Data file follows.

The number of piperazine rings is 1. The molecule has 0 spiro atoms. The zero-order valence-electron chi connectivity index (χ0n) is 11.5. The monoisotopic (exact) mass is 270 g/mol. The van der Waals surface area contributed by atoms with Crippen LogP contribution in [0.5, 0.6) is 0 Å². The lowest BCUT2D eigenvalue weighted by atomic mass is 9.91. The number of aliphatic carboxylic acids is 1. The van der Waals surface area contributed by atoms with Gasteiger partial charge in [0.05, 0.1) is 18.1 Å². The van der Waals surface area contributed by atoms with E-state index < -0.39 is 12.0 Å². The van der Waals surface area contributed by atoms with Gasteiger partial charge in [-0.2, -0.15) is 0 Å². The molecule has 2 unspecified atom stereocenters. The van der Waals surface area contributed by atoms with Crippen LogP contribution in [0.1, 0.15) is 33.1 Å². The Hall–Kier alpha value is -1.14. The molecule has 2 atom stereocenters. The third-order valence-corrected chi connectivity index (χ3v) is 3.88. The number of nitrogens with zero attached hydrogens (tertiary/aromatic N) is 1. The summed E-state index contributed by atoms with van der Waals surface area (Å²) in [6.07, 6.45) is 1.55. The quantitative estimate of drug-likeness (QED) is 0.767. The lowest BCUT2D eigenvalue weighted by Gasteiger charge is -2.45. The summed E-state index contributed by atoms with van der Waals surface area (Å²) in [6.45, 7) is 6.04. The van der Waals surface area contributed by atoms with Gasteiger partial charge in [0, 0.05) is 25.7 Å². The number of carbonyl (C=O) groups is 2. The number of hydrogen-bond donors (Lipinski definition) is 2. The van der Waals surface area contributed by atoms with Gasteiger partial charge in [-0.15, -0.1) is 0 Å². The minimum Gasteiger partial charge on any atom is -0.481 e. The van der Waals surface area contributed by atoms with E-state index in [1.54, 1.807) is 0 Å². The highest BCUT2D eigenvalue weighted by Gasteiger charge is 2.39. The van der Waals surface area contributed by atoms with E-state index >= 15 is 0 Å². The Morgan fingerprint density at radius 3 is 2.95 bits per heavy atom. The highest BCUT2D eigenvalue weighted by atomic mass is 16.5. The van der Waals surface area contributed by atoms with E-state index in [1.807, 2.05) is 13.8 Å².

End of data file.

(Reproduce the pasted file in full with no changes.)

The number of piperazine rings is 1. The molecule has 0 spiro atoms. The zero-order valence-electron chi connectivity index (χ0n) is 11.5. The monoisotopic (exact) mass is 270 g/mol. The van der Waals surface area contributed by atoms with Crippen LogP contribution in [0.5, 0.6) is 0 Å². The lowest BCUT2D eigenvalue weighted by atomic mass is 9.91. The number of aliphatic carboxylic acids is 1. The van der Waals surface area contributed by atoms with Gasteiger partial charge in [0.05, 0.1) is 18.1 Å². The van der Waals surface area contributed by atoms with E-state index < -0.39 is 12.0 Å². The van der Waals surface area contributed by atoms with Gasteiger partial charge in [-0.2, -0.15) is 0 Å². The molecule has 2 unspecified atom stereocenters. The van der Waals surface area contributed by atoms with Crippen LogP contribution in [0.1, 0.15) is 33.1 Å². The Hall–Kier alpha value is -1.14. The molecule has 2 atom stereocenters. The third-order valence-corrected chi connectivity index (χ3v) is 3.88. The number of nitrogens with zero attached hydrogens (tertiary/aromatic N) is 1. The summed E-state index contributed by atoms with van der Waals surface area (Å²) in [6.07, 6.45) is 1.55. The quantitative estimate of drug-likeness (QED) is 0.767. The lowest BCUT2D eigenvalue weighted by Gasteiger charge is -2.45. The summed E-state index contributed by atoms with van der Waals surface area (Å²) in [6.45, 7) is 6.04. The van der Waals surface area contributed by atoms with Gasteiger partial charge in [0, 0.05) is 25.7 Å². The number of carbonyl (C=O) groups is 2. The number of hydrogen-bond donors (Lipinski definition) is 2. The van der Waals surface area contributed by atoms with Gasteiger partial charge in [-0.15, -0.1) is 0 Å². The minimum Gasteiger partial charge on any atom is -0.481 e. The van der Waals surface area contributed by atoms with E-state index in [1.54, 1.807) is 0 Å². The highest BCUT2D eigenvalue weighted by Gasteiger charge is 2.39. The van der Waals surface area contributed by atoms with E-state index >= 15 is 0 Å². The Morgan fingerprint density at radius 3 is 2.95 bits per heavy atom. The highest BCUT2D eigenvalue weighted by atomic mass is 16.5. The van der Waals surface area contributed by atoms with E-state index in [1.807, 2.05) is 13.8 Å².